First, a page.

June 5, 2020
2019 was by all accounts a record year regarding US crude oil exports. The upward trajectory that began after the shale oil boom in 2017 pushed crude exports to historically high numbers with a peak seen in February 2020 at almost 3.7 million b/d of American crude exported to international markets. These numbers kept lending optimism to market players, with a good example being the various projects we saw announced in the US Gulf regarding building offshore crude loading terminals.
In February though, we were not anticipating the magnitude of the coronavirus spread or the extensive lockdown measures. We were also not expecting the, arguably, ill-timed move by Saudi Arabia and Russia to dissolve the OPEC+ agreement and flood the market with crude -until introducing the largest cuts ever about four weeks after that. As a result, oil prices dived to historically low levels and with them the capacity of US Crude producers to remain competitive.
Even before the volatility we were predicting that US crude exports would likely stabilize in 2020 given the decelerating pace of shale production amid rising costs and the healthy appetite of US refineries for domestic crude. The bankruptcies and production cuts that were forced upon producers resulted in export numbers trending lower, dropping about 600,000 b/d between February and March according to the latest EIA data. However, the drop may even be seen as relatively mild given production cuts happened in parallel to refinery run cuts, all because of a global drop in end-user demand. Overall, we expect US crude exports in 2020 to average about 200,000 b/d lower than 2019 at 2.8 million b/d (Figure 1).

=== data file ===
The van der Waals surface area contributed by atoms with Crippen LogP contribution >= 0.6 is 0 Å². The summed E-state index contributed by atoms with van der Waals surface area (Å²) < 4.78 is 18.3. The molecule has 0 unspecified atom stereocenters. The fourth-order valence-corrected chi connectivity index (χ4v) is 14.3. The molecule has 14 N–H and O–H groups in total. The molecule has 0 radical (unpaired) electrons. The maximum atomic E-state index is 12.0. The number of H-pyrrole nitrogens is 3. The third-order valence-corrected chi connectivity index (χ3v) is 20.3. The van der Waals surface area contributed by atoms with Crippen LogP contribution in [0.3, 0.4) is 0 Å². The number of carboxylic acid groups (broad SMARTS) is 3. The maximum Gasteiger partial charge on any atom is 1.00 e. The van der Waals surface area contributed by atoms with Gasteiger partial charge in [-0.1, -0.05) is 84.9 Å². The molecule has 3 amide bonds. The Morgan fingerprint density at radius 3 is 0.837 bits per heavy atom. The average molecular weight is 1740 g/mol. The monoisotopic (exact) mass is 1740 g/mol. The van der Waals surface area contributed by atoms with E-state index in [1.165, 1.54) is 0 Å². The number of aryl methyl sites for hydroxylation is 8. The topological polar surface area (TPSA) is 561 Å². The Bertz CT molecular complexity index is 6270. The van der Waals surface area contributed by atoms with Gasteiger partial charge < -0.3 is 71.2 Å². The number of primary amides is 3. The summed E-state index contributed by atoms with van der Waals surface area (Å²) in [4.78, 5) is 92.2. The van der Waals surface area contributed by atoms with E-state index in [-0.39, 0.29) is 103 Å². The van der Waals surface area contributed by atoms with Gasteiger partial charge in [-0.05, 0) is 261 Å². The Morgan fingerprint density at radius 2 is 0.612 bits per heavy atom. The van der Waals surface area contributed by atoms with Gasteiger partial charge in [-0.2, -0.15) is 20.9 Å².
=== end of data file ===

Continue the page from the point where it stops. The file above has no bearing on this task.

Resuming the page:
Looking forward, we may have an interesting scenario developing. If we follow the pattern of US crude loadings in the US Gulf and production numbers, we are likely to see a sizeable drop in 2021. However, we feel that crude oil prices will not find too much support, even after we begin seeing a global crude balance deficit. For that reason, it may be economically advantageous for US refiners to bring in more Saudi crude, thus releasing domestic quantities for exports, despite potentially lower production. If that scenario becomes a reality, we would expect about 500,000 b/d of added exports to our current projections (Figure 1). It will also revitalize VLCC loadings in the US Gulf, which for the past year have been trending below historical averages.
Figure 1 – US Crude Supply, Demand and Exports, including projections
Source: McQuilling Services